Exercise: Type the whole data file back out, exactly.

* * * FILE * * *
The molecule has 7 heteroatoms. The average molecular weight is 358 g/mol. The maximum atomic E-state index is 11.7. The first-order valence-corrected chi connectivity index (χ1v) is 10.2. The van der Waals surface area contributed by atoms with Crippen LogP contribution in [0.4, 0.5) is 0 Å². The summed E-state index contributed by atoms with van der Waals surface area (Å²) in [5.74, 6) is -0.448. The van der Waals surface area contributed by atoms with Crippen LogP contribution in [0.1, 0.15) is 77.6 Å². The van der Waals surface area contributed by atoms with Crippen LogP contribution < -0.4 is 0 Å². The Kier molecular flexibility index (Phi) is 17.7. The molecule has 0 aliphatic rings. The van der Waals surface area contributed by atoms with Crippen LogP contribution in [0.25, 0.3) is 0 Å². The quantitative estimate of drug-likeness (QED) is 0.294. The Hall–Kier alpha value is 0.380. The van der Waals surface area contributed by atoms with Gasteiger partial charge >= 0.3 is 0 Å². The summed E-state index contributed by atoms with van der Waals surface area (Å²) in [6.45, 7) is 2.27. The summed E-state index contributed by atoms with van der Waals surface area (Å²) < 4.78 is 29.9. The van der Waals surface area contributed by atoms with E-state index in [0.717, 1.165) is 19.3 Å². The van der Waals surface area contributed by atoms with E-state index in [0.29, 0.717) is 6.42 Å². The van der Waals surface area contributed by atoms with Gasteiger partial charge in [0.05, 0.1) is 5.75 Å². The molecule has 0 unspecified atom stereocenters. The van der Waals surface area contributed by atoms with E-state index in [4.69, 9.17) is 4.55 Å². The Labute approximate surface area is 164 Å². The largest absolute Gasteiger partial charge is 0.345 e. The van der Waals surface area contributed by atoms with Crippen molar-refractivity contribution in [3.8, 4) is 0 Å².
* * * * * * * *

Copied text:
The molecule has 7 heteroatoms. The average molecular weight is 358 g/mol. The maximum atomic E-state index is 11.7. The first-order valence-corrected chi connectivity index (χ1v) is 10.2. The van der Waals surface area contributed by atoms with Crippen LogP contribution in [0.4, 0.5) is 0 Å². The summed E-state index contributed by atoms with van der Waals surface area (Å²) in [5.74, 6) is -0.448. The van der Waals surface area contributed by atoms with Crippen LogP contribution in [0.1, 0.15) is 77.6 Å². The van der Waals surface area contributed by atoms with Crippen LogP contribution < -0.4 is 0 Å². The Kier molecular flexibility index (Phi) is 17.7. The molecule has 0 aliphatic rings. The van der Waals surface area contributed by atoms with Crippen LogP contribution in [0.25, 0.3) is 0 Å². The quantitative estimate of drug-likeness (QED) is 0.294. The Hall–Kier alpha value is 0.380. The van der Waals surface area contributed by atoms with Gasteiger partial charge >= 0.3 is 0 Å². The summed E-state index contributed by atoms with van der Waals surface area (Å²) in [6.45, 7) is 2.27. The summed E-state index contributed by atoms with van der Waals surface area (Å²) < 4.78 is 29.9. The van der Waals surface area contributed by atoms with E-state index in [0.717, 1.165) is 19.3 Å². The van der Waals surface area contributed by atoms with E-state index in [0.29, 0.717) is 6.42 Å². The van der Waals surface area contributed by atoms with Gasteiger partial charge in [0.05, 0.1) is 5.75 Å². The molecule has 0 unspecified atom stereocenters. The van der Waals surface area contributed by atoms with E-state index in [4.69, 9.17) is 4.55 Å². The Labute approximate surface area is 164 Å². The largest absolute Gasteiger partial charge is 0.345 e. The van der Waals surface area contributed by atoms with Crippen molar-refractivity contribution in [3.8, 4) is 0 Å².